Don’t buy New Zealand fish says Conservation Group

Published: Tue 24 May 2016 10:07 AM
McDonald's consumer appeal: don’t buy New Zealand fish to save Maui’s dolphin
German conservation foundation, NABU International is launching an international consumer campaign to persuade McDonald’s and fish consumers worldwide to source their fish from countries other than New Zealand. The organisation has teamed up with over 100 international groups and conservation alliances in an urgent bid to avert the extinction of the world’s smallest and rarest dolphin.
New Zealander and freedive world champion, William Trubridge, who earlier this month broke two world records by diving to 124 metres and back on a single breath, supports NABU International’s initiative. “We've been campaigning for years to increase the protection of Maui's dolphins,” he says. “We've shown the scientific evidence that Maui’s are still being killed in nets, and that their salvation requires full protection throughout their entire habitat, out to the 100m depth contour. The science is unequivocal: full protection or extinction. But the New Zealand Government refuses to tread on the fishermen's toes, and so the dolphins shuffle towards annihilation.”
“The industry's only interest is profit, but that means this is also their weakness,” says Mr Trubridge. Now, there is new evidence of Maui's and Hector's dolphin mortalities and their subsequent cover-ups. That’s why we need a wave of action from those who value marine mammals, biodiversity and sustainability.”
“What decent human being or company could possibly buy fish from an industry that fights for the right to kill every last Maui’s dolphin?McDonald's sources eight percent of the fish for its filet-o-fish from New Zealand. That’s why we are asking McDonald’s and consumers everywhere to drop New Zealand fish from their menu. I have faith that most who hear this story will refuse New Zealand fish until it is no longer mixed with the blood of the last few individuals of a beautiful species. Only then will New Zealand’s fishing industry and the Government realise that its brand and its economy depend on the dolphins' survival, and therefore on their protection. Now is the time to show them that they are dependent on consumers, consumers who demand action.”
“New Zealand is in danger of becoming the first country to allow the extinction of a marine dolphin due to human activity,” explains NABU International Chief Executive Thomas Tennhardt. “The industry’s role in the dolphins’ demise is already impacting New Zealand’s international standing and brand; an untenable situation for a country that portrays itself as an environmentally responsible nation and tourist destination. While the government and the industry are in denial, our appeal to McDonald’s and consumers around the world is a last chance SOS to call to avoid the dolphins' demise at the eleventh hour,” add Tennhardt.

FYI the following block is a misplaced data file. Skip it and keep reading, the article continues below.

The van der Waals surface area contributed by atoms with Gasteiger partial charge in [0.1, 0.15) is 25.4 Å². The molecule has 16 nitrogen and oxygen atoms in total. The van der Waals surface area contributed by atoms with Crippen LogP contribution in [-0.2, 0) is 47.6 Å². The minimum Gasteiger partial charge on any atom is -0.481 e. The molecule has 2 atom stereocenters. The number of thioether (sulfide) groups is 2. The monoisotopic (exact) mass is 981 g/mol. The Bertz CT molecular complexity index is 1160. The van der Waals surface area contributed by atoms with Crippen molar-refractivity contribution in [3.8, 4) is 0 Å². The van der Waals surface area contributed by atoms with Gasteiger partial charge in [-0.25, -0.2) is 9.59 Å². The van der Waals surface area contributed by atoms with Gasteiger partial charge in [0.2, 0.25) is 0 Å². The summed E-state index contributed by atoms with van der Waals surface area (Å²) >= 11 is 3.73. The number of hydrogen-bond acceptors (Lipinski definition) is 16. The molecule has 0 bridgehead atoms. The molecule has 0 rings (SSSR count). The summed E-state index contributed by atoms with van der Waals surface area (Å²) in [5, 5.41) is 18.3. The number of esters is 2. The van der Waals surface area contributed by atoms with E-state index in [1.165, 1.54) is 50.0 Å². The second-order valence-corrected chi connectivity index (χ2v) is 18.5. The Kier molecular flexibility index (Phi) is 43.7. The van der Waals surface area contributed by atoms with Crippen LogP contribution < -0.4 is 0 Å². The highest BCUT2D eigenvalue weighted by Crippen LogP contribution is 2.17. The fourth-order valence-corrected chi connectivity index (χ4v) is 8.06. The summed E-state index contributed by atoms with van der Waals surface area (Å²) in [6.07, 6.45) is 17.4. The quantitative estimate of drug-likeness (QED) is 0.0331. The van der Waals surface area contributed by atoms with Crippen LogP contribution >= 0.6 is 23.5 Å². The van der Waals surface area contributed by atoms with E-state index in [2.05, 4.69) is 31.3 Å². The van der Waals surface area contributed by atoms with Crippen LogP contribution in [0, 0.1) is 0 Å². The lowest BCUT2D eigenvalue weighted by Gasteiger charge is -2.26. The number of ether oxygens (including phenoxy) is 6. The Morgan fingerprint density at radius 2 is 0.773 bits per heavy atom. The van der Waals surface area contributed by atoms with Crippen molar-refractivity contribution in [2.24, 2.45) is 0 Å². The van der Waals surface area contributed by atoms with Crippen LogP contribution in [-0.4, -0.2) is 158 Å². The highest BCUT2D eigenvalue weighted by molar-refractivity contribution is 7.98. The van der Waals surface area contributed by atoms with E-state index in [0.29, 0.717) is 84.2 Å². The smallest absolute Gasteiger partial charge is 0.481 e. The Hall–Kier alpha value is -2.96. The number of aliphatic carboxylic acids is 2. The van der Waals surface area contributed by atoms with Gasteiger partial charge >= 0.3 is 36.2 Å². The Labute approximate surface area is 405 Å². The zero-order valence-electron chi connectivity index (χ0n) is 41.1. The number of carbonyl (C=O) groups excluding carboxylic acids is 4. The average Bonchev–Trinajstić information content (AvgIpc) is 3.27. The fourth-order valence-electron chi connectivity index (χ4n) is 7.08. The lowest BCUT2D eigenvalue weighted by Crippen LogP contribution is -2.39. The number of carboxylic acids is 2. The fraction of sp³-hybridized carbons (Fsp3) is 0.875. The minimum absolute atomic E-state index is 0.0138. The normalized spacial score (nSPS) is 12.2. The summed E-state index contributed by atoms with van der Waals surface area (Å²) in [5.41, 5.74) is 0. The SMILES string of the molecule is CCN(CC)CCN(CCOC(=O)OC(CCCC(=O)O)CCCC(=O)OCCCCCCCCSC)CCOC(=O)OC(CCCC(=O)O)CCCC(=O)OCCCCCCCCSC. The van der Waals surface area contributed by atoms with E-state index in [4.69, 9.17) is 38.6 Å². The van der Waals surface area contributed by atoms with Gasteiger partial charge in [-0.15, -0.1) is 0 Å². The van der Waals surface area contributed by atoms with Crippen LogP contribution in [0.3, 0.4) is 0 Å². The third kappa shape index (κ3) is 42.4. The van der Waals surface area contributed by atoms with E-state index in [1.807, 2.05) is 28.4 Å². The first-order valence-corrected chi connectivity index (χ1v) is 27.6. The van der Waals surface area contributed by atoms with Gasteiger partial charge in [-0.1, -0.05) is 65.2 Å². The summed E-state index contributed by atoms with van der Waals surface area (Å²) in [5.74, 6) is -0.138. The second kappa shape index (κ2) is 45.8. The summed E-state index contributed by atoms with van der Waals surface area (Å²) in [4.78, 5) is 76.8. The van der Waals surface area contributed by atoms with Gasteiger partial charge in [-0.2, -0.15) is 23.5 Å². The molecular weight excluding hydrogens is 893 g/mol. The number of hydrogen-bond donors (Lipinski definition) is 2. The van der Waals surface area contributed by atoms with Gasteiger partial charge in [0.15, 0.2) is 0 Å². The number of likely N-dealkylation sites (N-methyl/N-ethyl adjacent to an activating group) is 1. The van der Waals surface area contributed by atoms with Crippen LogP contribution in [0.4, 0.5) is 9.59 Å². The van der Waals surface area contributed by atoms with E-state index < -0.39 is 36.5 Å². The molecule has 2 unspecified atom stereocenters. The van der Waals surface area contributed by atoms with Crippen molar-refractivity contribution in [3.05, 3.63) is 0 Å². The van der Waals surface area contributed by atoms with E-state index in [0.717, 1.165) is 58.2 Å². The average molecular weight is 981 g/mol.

NABU International’s calls for an urgent ban of harmful fishing methods across the dolphins’ habitat correspond to recommendations by the International Whaling Commission (IWC), the International Union for the Conservation of Nature (IUCN) and the Society for Marine Mammalogy. Affected fishermen should be helped to transition to selective, sustainable and dolphin-friendly fishing methods or to alternative livelihoods. The group is calling on McDonald's to drop New Zealand fish from its menu and for consumers to make a pledge not to buy McDonald's fillet-o-fish or any other fish from New Zealand until the dolphins are fully protected.
Maui’s and Hector's dolphins are the smallest and rarest marine dolphins on earth and live only in New Zealand. Maui’s dolphins have declined from an estimated 1,800 in the 1970s to less than 50 as a result of fishing. The closely related Hector’s dolphin is also threatened, with several populations numbering fewer than 100 individuals. Maui’s dolphins have become so rare that the death of more than a single individual every 10 to 23 years will result in extinction. Yet between 3 and 4 Maui’s dolphins die in fishing nets each year.

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